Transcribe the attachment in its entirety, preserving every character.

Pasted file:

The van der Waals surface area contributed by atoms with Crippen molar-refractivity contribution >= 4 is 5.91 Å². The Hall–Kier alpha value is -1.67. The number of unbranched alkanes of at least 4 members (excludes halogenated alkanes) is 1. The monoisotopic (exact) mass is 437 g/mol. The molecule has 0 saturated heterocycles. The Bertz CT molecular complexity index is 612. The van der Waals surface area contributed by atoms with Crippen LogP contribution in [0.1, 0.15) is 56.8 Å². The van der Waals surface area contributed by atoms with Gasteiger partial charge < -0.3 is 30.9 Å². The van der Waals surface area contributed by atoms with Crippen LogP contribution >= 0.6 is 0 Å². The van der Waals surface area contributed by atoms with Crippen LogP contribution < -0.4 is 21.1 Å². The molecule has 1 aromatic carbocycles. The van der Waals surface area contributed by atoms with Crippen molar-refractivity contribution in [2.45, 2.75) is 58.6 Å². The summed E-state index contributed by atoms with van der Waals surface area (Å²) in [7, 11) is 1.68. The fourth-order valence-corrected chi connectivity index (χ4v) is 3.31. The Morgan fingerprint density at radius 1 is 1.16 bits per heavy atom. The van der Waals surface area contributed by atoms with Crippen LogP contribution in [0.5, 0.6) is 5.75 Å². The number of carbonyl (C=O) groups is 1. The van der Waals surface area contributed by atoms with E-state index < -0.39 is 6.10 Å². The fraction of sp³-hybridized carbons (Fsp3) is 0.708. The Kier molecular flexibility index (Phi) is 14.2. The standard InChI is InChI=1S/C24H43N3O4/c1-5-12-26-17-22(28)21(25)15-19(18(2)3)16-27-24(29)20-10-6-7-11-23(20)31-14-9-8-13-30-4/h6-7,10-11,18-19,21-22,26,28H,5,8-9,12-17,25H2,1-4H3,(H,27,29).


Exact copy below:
The van der Waals surface area contributed by atoms with Crippen molar-refractivity contribution >= 4 is 5.91 Å². The Hall–Kier alpha value is -1.67. The number of unbranched alkanes of at least 4 members (excludes halogenated alkanes) is 1. The monoisotopic (exact) mass is 437 g/mol. The molecule has 0 saturated heterocycles. The Bertz CT molecular complexity index is 612. The van der Waals surface area contributed by atoms with Crippen LogP contribution in [0.1, 0.15) is 56.8 Å². The van der Waals surface area contributed by atoms with Gasteiger partial charge < -0.3 is 30.9 Å². The van der Waals surface area contributed by atoms with Crippen LogP contribution >= 0.6 is 0 Å². The van der Waals surface area contributed by atoms with Crippen LogP contribution < -0.4 is 21.1 Å². The molecule has 1 aromatic carbocycles. The van der Waals surface area contributed by atoms with Crippen molar-refractivity contribution in [2.45, 2.75) is 58.6 Å². The summed E-state index contributed by atoms with van der Waals surface area (Å²) in [7, 11) is 1.68. The fourth-order valence-corrected chi connectivity index (χ4v) is 3.31. The Morgan fingerprint density at radius 1 is 1.16 bits per heavy atom. The van der Waals surface area contributed by atoms with Crippen LogP contribution in [0.5, 0.6) is 5.75 Å². The number of carbonyl (C=O) groups is 1. The van der Waals surface area contributed by atoms with E-state index < -0.39 is 6.10 Å². The fraction of sp³-hybridized carbons (Fsp3) is 0.708. The Kier molecular flexibility index (Phi) is 14.2. The standard InChI is InChI=1S/C24H43N3O4/c1-5-12-26-17-22(28)21(25)15-19(18(2)3)16-27-24(29)20-10-6-7-11-23(20)31-14-9-8-13-30-4/h6-7,10-11,18-19,21-22,26,28H,5,8-9,12-17,25H2,1-4H3,(H,27,29).